With technology increasingly making it possible to work from anywhere, the competition to attract quality staff is fierce. If you aren’t engaging employees, they’ll leave, which could have a knock-on effect. Analysis from a variety of sources has shown that it can cost between 150% and 200% of an employee’s salary to replace them. And, when a staff member leaves the remaining staff are overworked, which can lead to more losses. Here we round up some of the ways that you can keep team happy, helping to keep your business on track.
Give employees a say
Matching employees’ roles to their strengths will make them feel valued, while listening to their ideas could lead your company in new directions. Forget surveys, ask your staff for their views directly and act upon them.
Sandy Middleton, Senior HR Manager at Racepoint Global, suggests engaging employees by organising slots to meet their manager’s manager, which will allow them to pitch ideas or discuss their careers. This will encourage rising stars to stay put. As well, it is also a good idea to organise sessions for teams to bond, share skills and agree goals.
Christoph Williams, Talent and Performance Manager at Sony Europe, warns, “Too much emphasis is being placed upon colleagues working as individuals rather than as a team, and there’s been too much emphasis on efficiency rather than rewarding work.”
Create changes for staff to grow without moving on. Why not try engaging employees by running refresher courses in lunchtimes or regular internal training sessions, and setting aside a budget for external training? Don’t wait for them come to you, instead offer them the help that they need before they ask.
Eugenio Pirri, Chief People and Culture Officer at Dorchester Collection, says, “We track and monitor development, cross-training and general learning. We want to know whether our people are growing, developing, learning, and ultimately whether they are making a difference.
He says that, as a result of focusing on building skills over turnover, voluntary turnover has dropped by 18%. As well, 35% of the workforce have altered their roles.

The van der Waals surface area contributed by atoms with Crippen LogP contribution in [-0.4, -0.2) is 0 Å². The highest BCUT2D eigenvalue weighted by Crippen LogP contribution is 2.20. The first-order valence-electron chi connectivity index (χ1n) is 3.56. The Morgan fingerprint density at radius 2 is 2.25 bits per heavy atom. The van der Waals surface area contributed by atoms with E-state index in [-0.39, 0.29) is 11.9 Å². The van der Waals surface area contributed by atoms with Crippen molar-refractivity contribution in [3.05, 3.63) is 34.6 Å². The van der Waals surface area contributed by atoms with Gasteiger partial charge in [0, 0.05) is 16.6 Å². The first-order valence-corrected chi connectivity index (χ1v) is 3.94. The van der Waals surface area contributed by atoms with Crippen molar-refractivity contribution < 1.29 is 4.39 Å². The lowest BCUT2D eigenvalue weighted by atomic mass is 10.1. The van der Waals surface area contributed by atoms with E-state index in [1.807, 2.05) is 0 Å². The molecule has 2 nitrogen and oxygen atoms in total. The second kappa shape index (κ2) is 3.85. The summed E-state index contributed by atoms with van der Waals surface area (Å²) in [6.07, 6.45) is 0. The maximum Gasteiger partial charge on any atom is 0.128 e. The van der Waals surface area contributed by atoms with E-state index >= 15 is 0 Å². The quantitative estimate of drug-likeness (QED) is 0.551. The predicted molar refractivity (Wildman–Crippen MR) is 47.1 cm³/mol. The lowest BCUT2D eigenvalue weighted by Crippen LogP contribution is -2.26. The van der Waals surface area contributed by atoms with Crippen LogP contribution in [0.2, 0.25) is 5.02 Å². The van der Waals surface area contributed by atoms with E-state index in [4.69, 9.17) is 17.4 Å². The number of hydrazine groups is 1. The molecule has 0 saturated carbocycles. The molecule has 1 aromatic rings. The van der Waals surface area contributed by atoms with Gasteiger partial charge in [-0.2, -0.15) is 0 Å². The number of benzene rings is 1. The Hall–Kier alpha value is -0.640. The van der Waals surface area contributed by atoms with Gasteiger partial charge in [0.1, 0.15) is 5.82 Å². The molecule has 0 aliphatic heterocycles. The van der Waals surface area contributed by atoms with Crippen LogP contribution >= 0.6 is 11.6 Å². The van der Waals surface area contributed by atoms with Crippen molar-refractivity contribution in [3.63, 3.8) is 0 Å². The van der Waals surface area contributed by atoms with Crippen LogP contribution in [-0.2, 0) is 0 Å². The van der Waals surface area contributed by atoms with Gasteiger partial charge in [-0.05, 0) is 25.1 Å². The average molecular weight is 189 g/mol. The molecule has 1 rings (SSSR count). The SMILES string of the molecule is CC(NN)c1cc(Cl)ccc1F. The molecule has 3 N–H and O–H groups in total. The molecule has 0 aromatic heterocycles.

Create an office that works
Staff care about ease of use more than beauty or clever ideas in the workplace. So, if a department makes lots of private calls or works out tricky figures, open plan seating will not suit them.
If you have a variety of teams, try laying out different workspaces. Create huddle rooms for small meetings and video conferences, or cosy breakout areas with wifi access. Quiet rooms for private calls, prayer or anything people need privacy for are also a good idea.
Make sure cooling systems, desks, chairs, screens and lighting systems are right for your workforce. Don’t be tempted to scrimp on vital communication tools. After all, nothing annoys employees more than having meetings disrupted by faulty conferencing equipment or slow internet.
Foster a great culture
Offering perks like free coffee and snacks, early Friday finishes or birthdays off will all boost morale. Another way of engaging employees is to reward and applaud good work.
Digital signage will let you publish praise of those who have gone above and beyond or spread the news of business wins or charity projects. It will allow you to run competitions to design posters or displays, to spur your staff on. Plus, the same screens can be used to show football games or other popular events so that employees can bond on a personal level.
Beyond praise, respecting your staff will work wonders. If you’re hiring wisely they should be able to work without micro-management. Keeping them informed of company matters, too, will show confidence in them. It will explain the need for longer hours in bad times and cheer everyone in good times.
Encourage work-life balance
Employees have families and interests outside of work. Flexitime, shorter weeks and working from home are all becoming usual. Migrating to the cloud, then, will make it easier for everyone to access files and work together on projects, wherever they are. Video link-ups and Skype are also useful tools, enabling remote involvement in meetings.
Wellness is another key factor for engaging employees. Studies have shown that 23% of employees leave work feeling drained each day, while 47% feel stressed at work. Helping everyone to feel better through cheap gym memberships, healthy cooking competitions or lunchtime exercise sessions will make them work more efficiently. This, in turn, will leave them more spare time for hobbies, friends and family.
Give them the right technology
Giving your employees the right business tools to let them do their job more easily is a sure-fire way to keep your workers happier. From powerful laptops and smartphones to business monitors, ASUS can provide the business tools that your company needs.